A newspaper delivered to the Polish Parliament sparked widespread criticism for running an anti-Semitic article on the front page instructing readers on "how to spot a Jew." (istock)
The Polish-language weekly, Tylko Polska, or “Only Poland,” includes a list of supposed markers such as “Names, anthropological features, expressions, appearances, character traits, methods of operation,” and “disinformation activities.”
The newspaper’s front page – which also included a headline that read “How to defeat them? This cannot go on! – ran an article, which read, “Attack on Poland at a conference in Paris” – in reference to a Holocaust studies conference at the French capital last month that sparked criticism over alleged anti-Polish speakers, the Jewish Telegraphic Agency (JTA) reported.
It included a photo of Jan Gross, a Polish and Jewish Princeton scholar who wrote “Neighbors: The Destruction of Jewish Community in Jebwabne, Poland,” which is about the massacre of the Jewish people in Jebwabne by their non-Jewish neighbors during the Nazi occupation in Poland, the Washington Post reported.
The newspaper was first spotted at the lower house of the Polish parliament – the Sejm – on Wednesday, as part of the weekly package of publications sent to lawmakers, JTA reported.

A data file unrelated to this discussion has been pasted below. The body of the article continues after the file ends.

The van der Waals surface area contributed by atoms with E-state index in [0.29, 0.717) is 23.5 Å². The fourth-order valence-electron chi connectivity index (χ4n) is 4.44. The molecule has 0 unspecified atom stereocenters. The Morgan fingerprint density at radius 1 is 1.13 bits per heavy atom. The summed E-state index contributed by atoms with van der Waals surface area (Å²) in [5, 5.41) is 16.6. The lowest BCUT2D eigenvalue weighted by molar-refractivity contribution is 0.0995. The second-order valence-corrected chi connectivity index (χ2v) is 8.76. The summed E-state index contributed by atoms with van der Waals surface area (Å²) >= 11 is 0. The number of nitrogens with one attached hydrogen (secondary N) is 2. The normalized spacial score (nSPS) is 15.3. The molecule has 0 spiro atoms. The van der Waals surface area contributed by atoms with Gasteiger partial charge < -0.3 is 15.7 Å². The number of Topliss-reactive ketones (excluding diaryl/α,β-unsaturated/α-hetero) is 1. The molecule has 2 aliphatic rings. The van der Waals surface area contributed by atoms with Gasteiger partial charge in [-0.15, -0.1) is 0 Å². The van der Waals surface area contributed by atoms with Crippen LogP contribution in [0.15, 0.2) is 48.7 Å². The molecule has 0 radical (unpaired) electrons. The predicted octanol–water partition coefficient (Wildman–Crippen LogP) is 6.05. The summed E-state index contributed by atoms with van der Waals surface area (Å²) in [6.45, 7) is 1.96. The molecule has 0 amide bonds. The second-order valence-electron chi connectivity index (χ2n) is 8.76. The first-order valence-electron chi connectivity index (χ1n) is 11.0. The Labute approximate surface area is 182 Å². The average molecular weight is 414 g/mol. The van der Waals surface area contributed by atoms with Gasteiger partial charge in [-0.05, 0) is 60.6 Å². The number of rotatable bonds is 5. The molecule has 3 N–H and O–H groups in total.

Opposition lawmaker Michal Kaminski called for prosecutors to investigate, as it's a crime in Poland to incite hatred based on race or religion. A lawmaker from the ruling right-wing party called for the paper to be banned altogether.
The director of the Parliament’s information center initially said his office could not take action because the paper was being sold from kiosks inside the Sejm, which was responsible for the choice of newspapers.
Andrzej Grzegrzolka also suggested that a court could look into the front page to decide whether “Only Poland” should be suspended under Polish law, the Post reported.
He later relented and announced his office would request that “Only Poland” be removed from the set of periodicals delivered to the Parliament.
“Situations such as this publication are absolutely marginal in Poland,” President Andrzej Duda said in a statement Thursday. “Nonetheless each and every one of them deserves condemnation, including the one in question.”
According to JTA, the newspaper is published by Leszek Bubl, a fringe nationalist political candidate. In the past, he has sung anti-Semitic songs about “rabid” rabbis.
Poland, which was home to Europe's largest Jewish community before the 1939 occupation by Nazi Germany, has a history of anti-Semitic speech and actions. The government has also been accused in the past of trying to rewrite history by banning any suggestion of Polish complicity in the Holocaust.
The Associated Press contributed to this report.